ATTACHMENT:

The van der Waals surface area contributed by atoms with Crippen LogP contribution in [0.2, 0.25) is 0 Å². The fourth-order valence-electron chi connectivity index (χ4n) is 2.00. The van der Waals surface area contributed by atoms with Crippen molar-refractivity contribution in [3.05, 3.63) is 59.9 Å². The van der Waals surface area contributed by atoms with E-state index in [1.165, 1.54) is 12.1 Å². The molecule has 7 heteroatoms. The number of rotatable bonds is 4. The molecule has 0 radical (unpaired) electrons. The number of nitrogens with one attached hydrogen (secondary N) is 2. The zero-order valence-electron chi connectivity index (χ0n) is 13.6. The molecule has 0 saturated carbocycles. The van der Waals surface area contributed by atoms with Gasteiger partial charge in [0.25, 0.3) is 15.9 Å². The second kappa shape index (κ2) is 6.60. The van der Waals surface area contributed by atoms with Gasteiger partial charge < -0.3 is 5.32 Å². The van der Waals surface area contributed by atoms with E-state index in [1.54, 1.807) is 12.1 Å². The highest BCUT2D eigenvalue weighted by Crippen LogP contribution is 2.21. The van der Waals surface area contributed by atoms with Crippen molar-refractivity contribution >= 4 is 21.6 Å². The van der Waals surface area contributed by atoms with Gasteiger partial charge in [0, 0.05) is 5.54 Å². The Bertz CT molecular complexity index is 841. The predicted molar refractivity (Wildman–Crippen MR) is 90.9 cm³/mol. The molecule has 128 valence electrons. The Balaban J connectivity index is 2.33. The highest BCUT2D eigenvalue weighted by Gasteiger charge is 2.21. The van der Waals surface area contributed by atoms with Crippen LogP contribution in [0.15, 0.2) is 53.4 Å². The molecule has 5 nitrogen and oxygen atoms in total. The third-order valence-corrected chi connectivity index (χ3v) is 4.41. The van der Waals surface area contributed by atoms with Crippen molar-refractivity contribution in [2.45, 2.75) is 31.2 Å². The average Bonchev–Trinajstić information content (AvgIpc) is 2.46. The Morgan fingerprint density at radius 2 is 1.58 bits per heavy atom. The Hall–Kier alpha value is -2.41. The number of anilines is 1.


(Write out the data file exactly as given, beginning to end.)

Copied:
The van der Waals surface area contributed by atoms with Crippen LogP contribution in [0.2, 0.25) is 0 Å². The fourth-order valence-electron chi connectivity index (χ4n) is 2.00. The van der Waals surface area contributed by atoms with Crippen molar-refractivity contribution in [3.05, 3.63) is 59.9 Å². The van der Waals surface area contributed by atoms with E-state index in [1.165, 1.54) is 12.1 Å². The molecule has 7 heteroatoms. The number of rotatable bonds is 4. The molecule has 0 radical (unpaired) electrons. The number of nitrogens with one attached hydrogen (secondary N) is 2. The zero-order valence-electron chi connectivity index (χ0n) is 13.6. The molecule has 0 saturated carbocycles. The van der Waals surface area contributed by atoms with Gasteiger partial charge in [0.25, 0.3) is 15.9 Å². The second kappa shape index (κ2) is 6.60. The van der Waals surface area contributed by atoms with Gasteiger partial charge < -0.3 is 5.32 Å². The van der Waals surface area contributed by atoms with E-state index in [1.54, 1.807) is 12.1 Å². The highest BCUT2D eigenvalue weighted by Crippen LogP contribution is 2.21. The van der Waals surface area contributed by atoms with Crippen molar-refractivity contribution >= 4 is 21.6 Å². The van der Waals surface area contributed by atoms with Gasteiger partial charge in [0, 0.05) is 5.54 Å². The Bertz CT molecular complexity index is 841. The predicted molar refractivity (Wildman–Crippen MR) is 90.9 cm³/mol. The molecule has 128 valence electrons. The Balaban J connectivity index is 2.33. The highest BCUT2D eigenvalue weighted by Gasteiger charge is 2.21. The van der Waals surface area contributed by atoms with Crippen LogP contribution in [0.15, 0.2) is 53.4 Å². The molecule has 5 nitrogen and oxygen atoms in total. The third-order valence-corrected chi connectivity index (χ3v) is 4.41. The van der Waals surface area contributed by atoms with Crippen molar-refractivity contribution in [2.45, 2.75) is 31.2 Å². The average Bonchev–Trinajstić information content (AvgIpc) is 2.46. The Morgan fingerprint density at radius 2 is 1.58 bits per heavy atom. The Hall–Kier alpha value is -2.41. The number of anilines is 1.